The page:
The latest Siena College poll shows consumer confidence has dropped sharply in 2019.
The survey finds New York's consumer confidence rating is 11.1 points below the nation’s index of 98.2. Doug Lonnstrom is founding director of the Siena College Research Institute. "Disappointing numbers. Actually quite fascinating. For the first time that I can recall, every number is down for all of New York state. It doesn't matter whether you're upstate or New York City, Democrat, Republican, young, old, male, female, high-income, low-income. Everybody's number is down."
Why such a dismal quarter?
"Probably the main reason is a lot of this talk about the tariffs and the trade wars and that that's going to force the price of everything up: automobiles are going to go up, computers are going to go up, TVs are going to go up, food is going to go up... that, on top of all the political trash talk about all these politicians carrying on, and of course and then we got the troubles with Iran and North Korea. I think all of those things together put a damper on consumer enthusiasm for this quarter," said Lonnstrom.
Yet the numbers appear solid.
"An index number of 75 is when optimism and pessimism are equal to each other. So we're above that level. So that's a good point. A couple of other things that are noticed: we look at buying plants of big ticket items. We look at cars, TVs, furniture, home buying, all of those are down. So that coincides with the consumer index being down. The one that was up was home improvements, and that's it's kind of negative in a way because it means people instead of looking for something new. They're going to fix up what they already got and kind of cut back and so on so buying plans aren't real robust.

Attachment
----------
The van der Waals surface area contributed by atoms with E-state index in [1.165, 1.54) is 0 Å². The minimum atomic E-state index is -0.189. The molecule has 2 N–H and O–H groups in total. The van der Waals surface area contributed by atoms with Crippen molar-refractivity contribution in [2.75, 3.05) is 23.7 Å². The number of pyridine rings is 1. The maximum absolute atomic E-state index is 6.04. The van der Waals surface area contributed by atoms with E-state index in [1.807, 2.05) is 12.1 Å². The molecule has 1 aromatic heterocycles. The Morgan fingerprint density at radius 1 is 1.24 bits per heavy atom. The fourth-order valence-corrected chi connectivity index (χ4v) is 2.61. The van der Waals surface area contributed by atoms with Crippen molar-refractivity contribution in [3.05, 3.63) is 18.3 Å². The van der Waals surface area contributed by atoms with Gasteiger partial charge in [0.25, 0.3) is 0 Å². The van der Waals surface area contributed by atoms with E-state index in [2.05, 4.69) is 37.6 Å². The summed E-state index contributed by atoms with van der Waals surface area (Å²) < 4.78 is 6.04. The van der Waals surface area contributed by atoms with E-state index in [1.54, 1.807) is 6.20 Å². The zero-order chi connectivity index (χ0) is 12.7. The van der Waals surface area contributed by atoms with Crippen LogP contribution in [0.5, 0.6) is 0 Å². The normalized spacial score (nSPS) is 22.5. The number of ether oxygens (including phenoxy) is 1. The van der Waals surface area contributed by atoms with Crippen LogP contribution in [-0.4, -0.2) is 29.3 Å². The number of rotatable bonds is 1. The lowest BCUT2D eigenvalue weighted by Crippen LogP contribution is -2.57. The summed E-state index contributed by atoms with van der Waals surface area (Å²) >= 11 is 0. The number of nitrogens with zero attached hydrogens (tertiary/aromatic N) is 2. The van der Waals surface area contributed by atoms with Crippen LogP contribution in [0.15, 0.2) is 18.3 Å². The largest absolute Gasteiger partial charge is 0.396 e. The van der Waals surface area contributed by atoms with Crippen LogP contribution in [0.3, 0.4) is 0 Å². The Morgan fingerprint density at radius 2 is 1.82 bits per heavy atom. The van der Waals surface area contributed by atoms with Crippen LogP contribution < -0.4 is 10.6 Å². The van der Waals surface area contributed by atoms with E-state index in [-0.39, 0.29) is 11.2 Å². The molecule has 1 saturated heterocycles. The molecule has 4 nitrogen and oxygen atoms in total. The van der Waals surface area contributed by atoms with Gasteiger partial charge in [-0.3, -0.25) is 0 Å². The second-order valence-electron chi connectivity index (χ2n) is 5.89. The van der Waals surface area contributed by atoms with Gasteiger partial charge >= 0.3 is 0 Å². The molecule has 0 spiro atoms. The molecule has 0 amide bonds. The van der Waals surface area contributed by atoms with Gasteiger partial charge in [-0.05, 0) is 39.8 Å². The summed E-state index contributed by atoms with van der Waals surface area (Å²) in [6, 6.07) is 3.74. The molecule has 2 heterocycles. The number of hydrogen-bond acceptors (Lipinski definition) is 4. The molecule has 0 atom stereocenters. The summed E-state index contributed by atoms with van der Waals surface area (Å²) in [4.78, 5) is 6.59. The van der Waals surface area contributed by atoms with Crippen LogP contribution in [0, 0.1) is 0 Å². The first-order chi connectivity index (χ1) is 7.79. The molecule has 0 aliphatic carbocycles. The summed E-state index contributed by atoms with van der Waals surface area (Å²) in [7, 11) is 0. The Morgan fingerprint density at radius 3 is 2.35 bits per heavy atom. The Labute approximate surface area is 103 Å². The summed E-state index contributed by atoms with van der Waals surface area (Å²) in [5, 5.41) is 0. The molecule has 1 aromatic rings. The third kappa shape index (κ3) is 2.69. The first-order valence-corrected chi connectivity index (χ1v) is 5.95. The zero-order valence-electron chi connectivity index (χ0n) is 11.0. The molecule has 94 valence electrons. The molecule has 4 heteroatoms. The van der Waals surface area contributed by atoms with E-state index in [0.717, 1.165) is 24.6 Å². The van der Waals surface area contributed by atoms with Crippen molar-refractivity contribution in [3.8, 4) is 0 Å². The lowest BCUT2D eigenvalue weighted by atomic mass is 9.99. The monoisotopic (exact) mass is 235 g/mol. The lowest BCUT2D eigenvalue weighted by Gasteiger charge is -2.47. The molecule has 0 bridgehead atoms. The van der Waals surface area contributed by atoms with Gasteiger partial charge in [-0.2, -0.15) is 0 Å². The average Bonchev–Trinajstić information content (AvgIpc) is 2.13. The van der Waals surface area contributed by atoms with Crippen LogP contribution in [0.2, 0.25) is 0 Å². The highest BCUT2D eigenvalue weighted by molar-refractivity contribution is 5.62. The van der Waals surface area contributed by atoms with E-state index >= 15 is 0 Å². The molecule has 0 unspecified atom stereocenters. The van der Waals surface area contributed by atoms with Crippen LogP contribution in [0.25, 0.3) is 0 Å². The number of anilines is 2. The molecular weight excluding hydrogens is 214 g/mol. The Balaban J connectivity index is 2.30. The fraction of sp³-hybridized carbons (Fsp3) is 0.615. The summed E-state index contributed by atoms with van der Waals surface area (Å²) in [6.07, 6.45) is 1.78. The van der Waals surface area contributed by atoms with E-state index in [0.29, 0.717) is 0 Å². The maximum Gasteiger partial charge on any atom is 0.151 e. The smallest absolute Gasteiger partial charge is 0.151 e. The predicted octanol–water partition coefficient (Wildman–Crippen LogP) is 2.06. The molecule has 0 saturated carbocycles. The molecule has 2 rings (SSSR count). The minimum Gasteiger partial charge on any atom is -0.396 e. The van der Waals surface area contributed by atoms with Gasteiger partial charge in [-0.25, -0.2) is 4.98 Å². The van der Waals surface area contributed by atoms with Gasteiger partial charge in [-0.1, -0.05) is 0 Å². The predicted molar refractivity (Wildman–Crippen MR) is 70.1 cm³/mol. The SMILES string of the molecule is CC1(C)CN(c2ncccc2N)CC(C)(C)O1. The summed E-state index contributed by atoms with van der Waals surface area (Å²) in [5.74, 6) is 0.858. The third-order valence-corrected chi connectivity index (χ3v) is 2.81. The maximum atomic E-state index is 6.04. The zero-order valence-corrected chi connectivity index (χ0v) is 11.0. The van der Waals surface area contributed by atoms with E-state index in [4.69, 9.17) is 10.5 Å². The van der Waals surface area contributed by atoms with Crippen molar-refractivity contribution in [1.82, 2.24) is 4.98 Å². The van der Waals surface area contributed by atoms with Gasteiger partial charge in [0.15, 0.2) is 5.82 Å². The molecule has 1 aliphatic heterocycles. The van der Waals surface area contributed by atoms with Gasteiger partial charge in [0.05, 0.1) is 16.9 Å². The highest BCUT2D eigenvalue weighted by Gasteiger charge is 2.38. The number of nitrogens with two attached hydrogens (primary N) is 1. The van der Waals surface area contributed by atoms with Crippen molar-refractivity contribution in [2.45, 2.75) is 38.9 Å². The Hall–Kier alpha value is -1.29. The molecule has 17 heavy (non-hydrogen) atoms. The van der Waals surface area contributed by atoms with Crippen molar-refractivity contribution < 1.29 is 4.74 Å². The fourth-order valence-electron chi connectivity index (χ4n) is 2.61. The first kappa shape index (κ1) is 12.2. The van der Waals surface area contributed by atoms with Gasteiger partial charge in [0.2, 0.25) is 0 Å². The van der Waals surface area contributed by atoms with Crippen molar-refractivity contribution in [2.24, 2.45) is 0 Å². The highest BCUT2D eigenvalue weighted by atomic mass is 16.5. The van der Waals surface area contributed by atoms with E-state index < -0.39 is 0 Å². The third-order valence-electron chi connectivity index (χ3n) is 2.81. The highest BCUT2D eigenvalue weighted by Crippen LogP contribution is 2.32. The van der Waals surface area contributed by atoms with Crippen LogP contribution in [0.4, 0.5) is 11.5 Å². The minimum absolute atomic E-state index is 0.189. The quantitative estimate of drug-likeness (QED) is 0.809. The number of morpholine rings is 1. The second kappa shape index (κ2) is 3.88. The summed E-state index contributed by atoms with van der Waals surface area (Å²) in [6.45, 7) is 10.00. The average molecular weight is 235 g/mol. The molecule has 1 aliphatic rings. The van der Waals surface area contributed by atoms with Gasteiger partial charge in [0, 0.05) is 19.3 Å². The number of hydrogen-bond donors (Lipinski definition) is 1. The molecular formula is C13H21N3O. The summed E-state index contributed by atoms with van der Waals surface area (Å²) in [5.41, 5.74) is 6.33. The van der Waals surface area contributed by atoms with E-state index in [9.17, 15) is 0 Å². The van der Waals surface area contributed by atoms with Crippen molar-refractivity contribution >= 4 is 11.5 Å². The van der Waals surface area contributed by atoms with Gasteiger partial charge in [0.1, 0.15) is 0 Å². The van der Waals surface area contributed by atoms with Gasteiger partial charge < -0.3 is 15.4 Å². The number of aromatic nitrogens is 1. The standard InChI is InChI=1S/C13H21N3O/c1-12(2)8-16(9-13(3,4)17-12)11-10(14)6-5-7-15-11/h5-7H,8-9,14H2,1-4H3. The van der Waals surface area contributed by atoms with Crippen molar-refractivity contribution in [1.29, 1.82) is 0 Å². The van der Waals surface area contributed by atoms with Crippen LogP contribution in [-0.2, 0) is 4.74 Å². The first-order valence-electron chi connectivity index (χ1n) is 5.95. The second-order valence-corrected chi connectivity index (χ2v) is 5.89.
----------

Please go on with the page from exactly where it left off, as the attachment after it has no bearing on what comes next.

Another thing that happened with buying plans, which was startling to me is normally we asked yes. Are you going to buy a car yet? Are you going to buy a condo? Are you on the site it? Well that undecided figure normally runs around 1 to 2 percent It is now jumped up to around 10 percent and that's a tremendous jump, and of course people are now worried about the future, so they're on certain so that makes uncertain about their purchases. So that's not a good sign for the economy."
Lonnstrom notes that nearly two-thirds of New Yorkers are concerned about the impact of the cost of food on the family budget. And 4 out of 10 New Yorkers feel gas prices are hurting the family budget.
Siena polled 348 adults via landline and cell phones; an additional 456 responses were drawn from a proprietary online panel in New York state between June 11 and 18. The margin of error is plus or minus 3.8 percentage points.